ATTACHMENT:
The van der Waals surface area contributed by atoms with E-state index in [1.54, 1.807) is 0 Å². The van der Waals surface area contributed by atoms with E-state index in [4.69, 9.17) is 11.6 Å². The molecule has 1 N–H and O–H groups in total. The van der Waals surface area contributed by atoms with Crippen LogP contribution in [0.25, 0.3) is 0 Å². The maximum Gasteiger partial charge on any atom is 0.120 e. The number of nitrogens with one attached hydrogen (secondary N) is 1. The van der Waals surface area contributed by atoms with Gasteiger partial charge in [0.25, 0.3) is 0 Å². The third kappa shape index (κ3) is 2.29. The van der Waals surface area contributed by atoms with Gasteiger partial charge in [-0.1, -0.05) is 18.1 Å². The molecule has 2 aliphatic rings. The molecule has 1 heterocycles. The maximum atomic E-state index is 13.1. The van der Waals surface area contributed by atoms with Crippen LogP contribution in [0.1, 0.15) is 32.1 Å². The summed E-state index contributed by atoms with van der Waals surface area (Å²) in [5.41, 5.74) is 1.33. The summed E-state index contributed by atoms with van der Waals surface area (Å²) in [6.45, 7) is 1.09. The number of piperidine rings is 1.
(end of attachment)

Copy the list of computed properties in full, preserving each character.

The van der Waals surface area contributed by atoms with E-state index in [1.54, 1.807) is 0 Å². The van der Waals surface area contributed by atoms with E-state index in [4.69, 9.17) is 11.6 Å². The molecule has 1 N–H and O–H groups in total. The van der Waals surface area contributed by atoms with Crippen LogP contribution in [0.25, 0.3) is 0 Å². The maximum Gasteiger partial charge on any atom is 0.120 e. The number of nitrogens with one attached hydrogen (secondary N) is 1. The van der Waals surface area contributed by atoms with Gasteiger partial charge in [0.25, 0.3) is 0 Å². The third kappa shape index (κ3) is 2.29. The van der Waals surface area contributed by atoms with Gasteiger partial charge in [-0.1, -0.05) is 18.1 Å². The molecule has 2 aliphatic rings. The molecule has 1 heterocycles. The maximum atomic E-state index is 13.1. The van der Waals surface area contributed by atoms with Crippen LogP contribution in [0.1, 0.15) is 32.1 Å². The summed E-state index contributed by atoms with van der Waals surface area (Å²) in [5.41, 5.74) is 1.33. The summed E-state index contributed by atoms with van der Waals surface area (Å²) in [6.45, 7) is 1.09. The number of piperidine rings is 1.